Making a robot learn how to move — Intro

(or: where Artificial Intelligence meets Robotics)

ICub, a famous humanoid robot developed at Italian Institute of Technology (IIT), Genova, Italy.

The popular image that comes to mind to many people when thinking about AI is often of some sort of humanoid robot, possibly in a shiny and elegant white body, playing chess or other stuff. In many famous cases, sci-fi stories portray Artificial Intelligence as embodied in a robot, or more widely, in a synthetic body. This allows the AI to interact with the physical world, to move, to perform actions, and so on. And that, also, means that the robot knows how to move with dexterity like a human being.

In this series of posts, I will briefly talk about a project I’ve been working on in the past month: how to use Machine Learning/AI techniques to teach a robotic manipulator to move, following as closely as possible a desider trajectory.

Robotics and AI, often, are seen in the academic literature as two different subjects, and for a good reason. Robotics, in the most classic sense, deals with modelling and controlling robotic manipulators, or mobile robots. They are often required to do specific and repetitive tasks, many times in an industrial setting, and do it with a very high precision. Designing a control architecture that achieves those task isn’t trivial, but these robots are rarely seen as «intelligent», being able to do just a pre-programmed task. On the other hand, Artificial Intelligence is a branch of computer science, studying how to design algorithms that «simulate an intelligent behaviour». There are numerous definitions of intelligence, but in this topic it is often referred as the ability to act based on sensor inputs and experience and being able to deal with uncertainties and unexpectd events. It is not surprising then that, in recent times, these two scientific areas have found an intersection in what it is sometimes referred as intelligent robotics.

A carefully designed machine learning algorithm can learn to move in a trial-and-error fashion.

As I briefly mentioned in the introduction, robotic manipulators are often moved by precisely designed control algorithms, that are based on an accurate knowledge of the structural and physical parameters of the manipulator. These includes angles between joints, lenghts of links, masses, frictions, and so on. The more accurate these parameters are given, the more precisely a control architecture can be designed. But what happens if these parameters are not known? This is where machine learning (ML) comes along. ML allows computers to learn directly from data and is intuitive to understand why it is useful in this case. Much as a human baby, a robot can learn how to move simply by moving. A carefully designed machine learning algorithm can learn to move in a trial-and-error fashion, doing many trials and analyzing the effects of its actions. In our case the actions are torques applied to the joints, and the effects are how these joints move.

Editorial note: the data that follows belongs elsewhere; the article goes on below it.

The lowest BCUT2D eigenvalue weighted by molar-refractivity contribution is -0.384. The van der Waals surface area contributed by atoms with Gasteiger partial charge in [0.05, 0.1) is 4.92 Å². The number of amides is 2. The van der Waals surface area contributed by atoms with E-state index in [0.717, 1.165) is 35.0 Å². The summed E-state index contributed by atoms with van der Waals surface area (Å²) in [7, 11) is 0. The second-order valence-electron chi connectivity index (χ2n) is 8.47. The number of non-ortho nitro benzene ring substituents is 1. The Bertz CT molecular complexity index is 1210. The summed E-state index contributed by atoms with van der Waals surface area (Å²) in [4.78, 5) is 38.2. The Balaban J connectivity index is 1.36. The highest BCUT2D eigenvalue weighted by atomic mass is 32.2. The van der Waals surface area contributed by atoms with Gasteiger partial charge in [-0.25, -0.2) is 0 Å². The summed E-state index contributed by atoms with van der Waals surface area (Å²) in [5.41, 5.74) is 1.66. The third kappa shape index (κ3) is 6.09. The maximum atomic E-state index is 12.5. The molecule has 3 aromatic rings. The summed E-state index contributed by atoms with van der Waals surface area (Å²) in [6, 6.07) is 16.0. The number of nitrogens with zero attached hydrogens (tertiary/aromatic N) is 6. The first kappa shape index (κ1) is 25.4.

The dynamical model of a robot, i.e. the mathematical model describing how inputs affect the movement of each joints, can be very complex, especially when dealing with robots with many Degrees of Freedom (DOFs). Links are often dynamically coupled: the movement, velocity and acceleration of a link affects the other in complex ways. There are inertia effects, centrifugal, Coriolis and gravitational effects, non-linear frictions and so on. All of these can be hard to model mathematically. So, the question is: can the robot learn how to move? In the next series of posts, I will show different approaches, techniques and algorithms that I’ve developed along with a colleague of mine. You can find all the code developed for this project in this GitHub repository.

Read part one now.